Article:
Jewish Journal


April 4, 2012

To this day…



Dear Dad,

When someone turns 90, especially when they’re your parent, it’s time to do something special.  Though we’ll have a dinner at that restaurant you like, that’s not really enough.  I want to do something that means so much more. I want to tell a story of thanks.  Thanks for something you taught me a long time ago that has indelibly affected my life as a professional, as a parent, and as a person. 

The year was 1968.  I was 10 years old that Spring.  For reasons I didn’t understand, I spent all my spare time as a 5th grader volunteering in the Presidential campaign of Senator Robert Kennedy.  As my involvement deepened, I passed out lots of leaflets and stuffed lots envelopes at Kennedy headquarters in Chula Vista.  As I remember, it was a typical evening at home, long before the tragic ending of the campaign.  You and I got into an argument and debate over who would make a better President, my candidate or yours, Senator Eugene McCarthy.  I remember feeling so strongly about being right, that “Bobby” was better.  I also remember being initially afraid to have that argument with you. After all, you were my Dad. 

What I remember the most (though not the exact wording you used) was that you made it ok for us to discuss and disagree that night in the right way that respected the other person’s opinion, even helping me to tell you I thought you were wrong.  To this day, I believe your example and encouragement that night helps me to create conversations in places I care about that try to make room for everyone, even and especially if they have a different way of looking at things and even if they’re young.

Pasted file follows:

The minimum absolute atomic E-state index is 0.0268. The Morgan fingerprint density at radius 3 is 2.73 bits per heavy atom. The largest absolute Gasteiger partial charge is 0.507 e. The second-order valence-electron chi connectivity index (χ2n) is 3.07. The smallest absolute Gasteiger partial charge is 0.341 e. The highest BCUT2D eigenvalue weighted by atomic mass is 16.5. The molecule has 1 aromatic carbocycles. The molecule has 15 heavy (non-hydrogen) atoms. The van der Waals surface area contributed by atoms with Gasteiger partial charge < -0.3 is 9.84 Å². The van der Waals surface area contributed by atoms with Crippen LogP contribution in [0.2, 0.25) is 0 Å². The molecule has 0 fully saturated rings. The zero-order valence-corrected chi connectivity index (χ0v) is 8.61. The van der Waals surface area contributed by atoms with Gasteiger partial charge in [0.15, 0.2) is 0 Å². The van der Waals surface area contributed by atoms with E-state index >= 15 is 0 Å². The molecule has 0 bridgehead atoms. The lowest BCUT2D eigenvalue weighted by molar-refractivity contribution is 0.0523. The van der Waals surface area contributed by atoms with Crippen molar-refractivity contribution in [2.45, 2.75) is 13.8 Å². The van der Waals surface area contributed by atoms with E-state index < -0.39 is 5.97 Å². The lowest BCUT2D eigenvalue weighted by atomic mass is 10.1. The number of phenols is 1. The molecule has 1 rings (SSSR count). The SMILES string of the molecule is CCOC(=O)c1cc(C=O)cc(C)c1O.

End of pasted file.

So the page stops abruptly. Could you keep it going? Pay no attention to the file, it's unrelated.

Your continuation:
What is radical about this is that you deliberately set the difficult example not just for yourself but for me.  You resisted the easy thing to do which would be to cut off the conversation because you were the parent. I wonder to this day how many parents strive as you did to intentionally set an example for their children to follow in their future relationships.  To honor what you did, I promise to continue to ask others that question.

As we approach your milestone day, thank you for that beautiful example. Your decision to stoke our debate that night guides me now 44 years later in ways that will live far into the future.  I will always love you for that.

Happy Birthday Dad!


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